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February 20, 2014

ODU, Sentara Hosting 'An Evening of Music and Medicine Education' Feb. 25

topstory2-lgDr. Kamal Chémali
topstory2-lgBPrisca Benoit

Music has shown to have a therapeutic effect on the body. Scientific research has proven that the body benefits when music is played.

Those facts will be illustrated in both music and word Tuesday, Feb. 25, when Old Dominion and Sentara Music and Medicine Center, Sentara Neurosciences Institute, present "An Evening of Music and Medicine Education" at 6 p.m. in Chandler Recital Hall of the Diehn Center for the Performing Arts. The free program will feature Sentara neurologist Dr. Kamal Chémali and concert pianist Prisca Benoit, Sentara Music and Medicine artist-in-residence.

Benoit has incorporated the principles of paramedical specialties into her piano pedagogy and collaborates with Chémali in researching the relation between music and medicine. Their lecture-concerts have captivated musicians and scientists all over the world.

President John R. Broderick and Charles Wilson, dean of the College of Arts and Letters, will give opening remarks at the program, to be followed by Chémali's "Overview of Music and Medicine" and a piano recital by Benoit. She will play selections by Mendelssohn, Chopin and Liszt.

Through music, parts of the brain that have been damaged by disease can be reactivated. Patients, whose language has been affected by stroke, often improve when music is added to their treatment. Music can also improve blood pressure, pain levels, anxiety and cognition.

The Sentara Music and Medicine Center focuses on integrating music-based interventions as a treatment for improving the quality of life for patients, caregivers and members of the community. Through clinical research, the Music and Medicine team is committed to furthering the body of knowledge pertaining to the benefits of music on health and disease.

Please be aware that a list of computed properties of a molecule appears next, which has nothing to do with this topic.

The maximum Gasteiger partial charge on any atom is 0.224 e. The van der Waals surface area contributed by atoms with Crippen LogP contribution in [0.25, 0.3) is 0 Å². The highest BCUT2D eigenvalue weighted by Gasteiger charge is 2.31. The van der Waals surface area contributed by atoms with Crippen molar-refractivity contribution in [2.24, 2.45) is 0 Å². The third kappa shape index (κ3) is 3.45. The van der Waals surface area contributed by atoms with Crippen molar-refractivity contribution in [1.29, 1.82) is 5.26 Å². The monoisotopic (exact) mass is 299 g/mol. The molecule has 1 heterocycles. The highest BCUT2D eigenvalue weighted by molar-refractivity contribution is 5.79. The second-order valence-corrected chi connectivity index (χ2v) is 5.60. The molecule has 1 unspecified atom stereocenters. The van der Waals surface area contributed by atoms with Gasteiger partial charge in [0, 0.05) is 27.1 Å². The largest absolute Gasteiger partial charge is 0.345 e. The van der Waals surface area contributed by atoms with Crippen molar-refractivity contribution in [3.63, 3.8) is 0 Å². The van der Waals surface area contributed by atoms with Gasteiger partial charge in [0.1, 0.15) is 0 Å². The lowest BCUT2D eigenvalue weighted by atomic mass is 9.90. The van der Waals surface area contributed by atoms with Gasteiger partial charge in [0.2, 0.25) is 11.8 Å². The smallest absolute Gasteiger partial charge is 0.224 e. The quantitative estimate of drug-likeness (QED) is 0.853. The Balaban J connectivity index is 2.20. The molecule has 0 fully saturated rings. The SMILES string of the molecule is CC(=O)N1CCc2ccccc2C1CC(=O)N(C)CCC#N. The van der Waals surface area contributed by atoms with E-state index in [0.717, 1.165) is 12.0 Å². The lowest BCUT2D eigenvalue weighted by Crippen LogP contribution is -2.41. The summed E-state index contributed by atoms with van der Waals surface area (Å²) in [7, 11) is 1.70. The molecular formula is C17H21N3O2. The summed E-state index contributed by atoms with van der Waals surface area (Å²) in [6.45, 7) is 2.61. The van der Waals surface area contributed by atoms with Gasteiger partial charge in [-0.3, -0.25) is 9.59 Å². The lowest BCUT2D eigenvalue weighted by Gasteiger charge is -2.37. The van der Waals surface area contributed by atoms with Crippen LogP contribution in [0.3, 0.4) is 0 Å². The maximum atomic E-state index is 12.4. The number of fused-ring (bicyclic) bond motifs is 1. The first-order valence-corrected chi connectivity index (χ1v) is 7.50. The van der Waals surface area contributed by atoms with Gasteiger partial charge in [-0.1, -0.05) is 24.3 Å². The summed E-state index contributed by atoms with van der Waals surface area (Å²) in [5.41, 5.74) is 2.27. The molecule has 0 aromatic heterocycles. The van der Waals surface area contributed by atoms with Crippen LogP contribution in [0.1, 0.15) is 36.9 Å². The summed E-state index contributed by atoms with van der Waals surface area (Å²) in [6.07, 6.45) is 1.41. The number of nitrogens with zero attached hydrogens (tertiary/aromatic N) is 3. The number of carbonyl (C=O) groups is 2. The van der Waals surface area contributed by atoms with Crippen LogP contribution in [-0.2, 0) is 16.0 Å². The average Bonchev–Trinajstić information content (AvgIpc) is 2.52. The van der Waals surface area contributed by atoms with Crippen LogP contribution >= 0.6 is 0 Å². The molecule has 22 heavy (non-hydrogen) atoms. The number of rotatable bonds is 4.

Chémali did his undergraduate studies at the American University of Beirut and studied medicine at the Facultés Universitaires Notre-Dame de la Paix in Namur-Belgium and the Lebanese University in Beirut, Lebanon. He specialized in neurology at Case Western Reserve University-University Hospitals of Cleveland and sub-specialized in neuromuscular diseases and electromyography at the Cleveland Clinic Foundation, where he joined the professional staff in 2000.

Chémali started studying the piano at age 7 and completed the Conservatoire National de Beyrouth program at age 17. For the next 15 years, he founded and directed several choirs and chamber ensembles, including the Choir of the Facultés Universitairs Notre-Dame de la Paix in 1988, while a medical student at this university. During his medical training, Chémali's musical activities were largely put on hold until 2000, when he started the Cleveland Clinic Classical Music Club that promotes classical music appreciation among medical residents and fellows.

Combining his role as a physician and musician, Chémali's firm belief in the power of music in connecting people led him to start in 2005 the Doctor-Patient Music Connection Program, where physicians and professional musicians perform for patients in a hospital setting, and the Music and the Brain Concert-Symposia, educational scientific symposia on the effect of music on the nervous system, incorporating live performances. An active researcher in the field of music and neurosciences, Chémali presents lectures and concerts that illustrate the important effect of music on health and disease.

Benoit is a French pianist hailed for her "intense and powerful sound" and her "refined pianistic touch with countless colors." After graduating with honors from the Conservatoire National Supérieur de Musique (CNSM) of Paris and furthering her studies at Indiana University, Benoit, a prizewinner at major international piano competitions, has performed with prestigious orchestras including Bordeaux-Aquitaine, Capitole of Toulouse, New Japan Philharmonic and National Symphony Orchestra of Ireland, to name a few.

A recording artist, Benoit continues to appear regularly as a soloist and chamber musician in different parts of the world. A well-recognized educator and sought-after pedagogical innovator, she is an associate professor at the CNSM of Paris. She was recently named "Yamaha Artist" with only 62 other musicians from all over the globe.